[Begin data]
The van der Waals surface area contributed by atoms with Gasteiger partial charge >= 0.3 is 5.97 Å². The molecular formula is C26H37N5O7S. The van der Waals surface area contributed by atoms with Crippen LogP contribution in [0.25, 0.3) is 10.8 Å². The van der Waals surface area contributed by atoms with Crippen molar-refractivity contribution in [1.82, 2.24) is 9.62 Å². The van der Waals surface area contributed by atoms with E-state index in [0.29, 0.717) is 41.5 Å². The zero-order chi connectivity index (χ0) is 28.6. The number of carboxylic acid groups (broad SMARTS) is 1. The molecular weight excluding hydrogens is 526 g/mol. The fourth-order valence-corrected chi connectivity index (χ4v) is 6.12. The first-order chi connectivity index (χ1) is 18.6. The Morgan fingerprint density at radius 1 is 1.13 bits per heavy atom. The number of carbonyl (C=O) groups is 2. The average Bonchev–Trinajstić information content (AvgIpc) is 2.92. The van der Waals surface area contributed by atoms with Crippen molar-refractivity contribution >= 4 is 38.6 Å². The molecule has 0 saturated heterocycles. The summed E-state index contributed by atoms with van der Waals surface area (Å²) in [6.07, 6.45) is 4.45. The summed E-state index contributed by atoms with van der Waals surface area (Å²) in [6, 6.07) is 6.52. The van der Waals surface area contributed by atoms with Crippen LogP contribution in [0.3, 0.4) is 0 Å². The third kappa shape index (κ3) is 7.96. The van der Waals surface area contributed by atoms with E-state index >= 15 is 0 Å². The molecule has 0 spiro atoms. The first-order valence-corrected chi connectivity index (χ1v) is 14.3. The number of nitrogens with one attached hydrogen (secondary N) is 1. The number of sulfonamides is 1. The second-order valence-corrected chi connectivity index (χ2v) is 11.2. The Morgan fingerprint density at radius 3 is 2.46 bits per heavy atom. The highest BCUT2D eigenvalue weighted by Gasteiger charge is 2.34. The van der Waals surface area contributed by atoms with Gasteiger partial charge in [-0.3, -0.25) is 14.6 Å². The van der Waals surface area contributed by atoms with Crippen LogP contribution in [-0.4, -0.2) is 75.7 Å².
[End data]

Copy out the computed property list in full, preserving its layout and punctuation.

The van der Waals surface area contributed by atoms with Gasteiger partial charge >= 0.3 is 5.97 Å². The molecular formula is C26H37N5O7S. The van der Waals surface area contributed by atoms with Crippen LogP contribution in [0.25, 0.3) is 10.8 Å². The van der Waals surface area contributed by atoms with Crippen molar-refractivity contribution in [1.82, 2.24) is 9.62 Å². The van der Waals surface area contributed by atoms with E-state index in [0.29, 0.717) is 41.5 Å². The zero-order chi connectivity index (χ0) is 28.6. The number of carboxylic acid groups (broad SMARTS) is 1. The molecular weight excluding hydrogens is 526 g/mol. The fourth-order valence-corrected chi connectivity index (χ4v) is 6.12. The first-order chi connectivity index (χ1) is 18.6. The Morgan fingerprint density at radius 1 is 1.13 bits per heavy atom. The number of carbonyl (C=O) groups is 2. The average Bonchev–Trinajstić information content (AvgIpc) is 2.92. The van der Waals surface area contributed by atoms with Crippen molar-refractivity contribution >= 4 is 38.6 Å². The molecule has 0 saturated heterocycles. The summed E-state index contributed by atoms with van der Waals surface area (Å²) in [6.07, 6.45) is 4.45. The summed E-state index contributed by atoms with van der Waals surface area (Å²) in [6, 6.07) is 6.52. The van der Waals surface area contributed by atoms with Crippen LogP contribution in [0.3, 0.4) is 0 Å². The third kappa shape index (κ3) is 7.96. The van der Waals surface area contributed by atoms with E-state index >= 15 is 0 Å². The molecule has 0 spiro atoms. The first-order valence-corrected chi connectivity index (χ1v) is 14.3. The number of nitrogens with one attached hydrogen (secondary N) is 1. The number of sulfonamides is 1. The second-order valence-corrected chi connectivity index (χ2v) is 11.2. The Morgan fingerprint density at radius 3 is 2.46 bits per heavy atom. The highest BCUT2D eigenvalue weighted by Gasteiger charge is 2.34. The van der Waals surface area contributed by atoms with Gasteiger partial charge in [-0.3, -0.25) is 14.6 Å². The van der Waals surface area contributed by atoms with Crippen LogP contribution in [-0.4, -0.2) is 75.7 Å².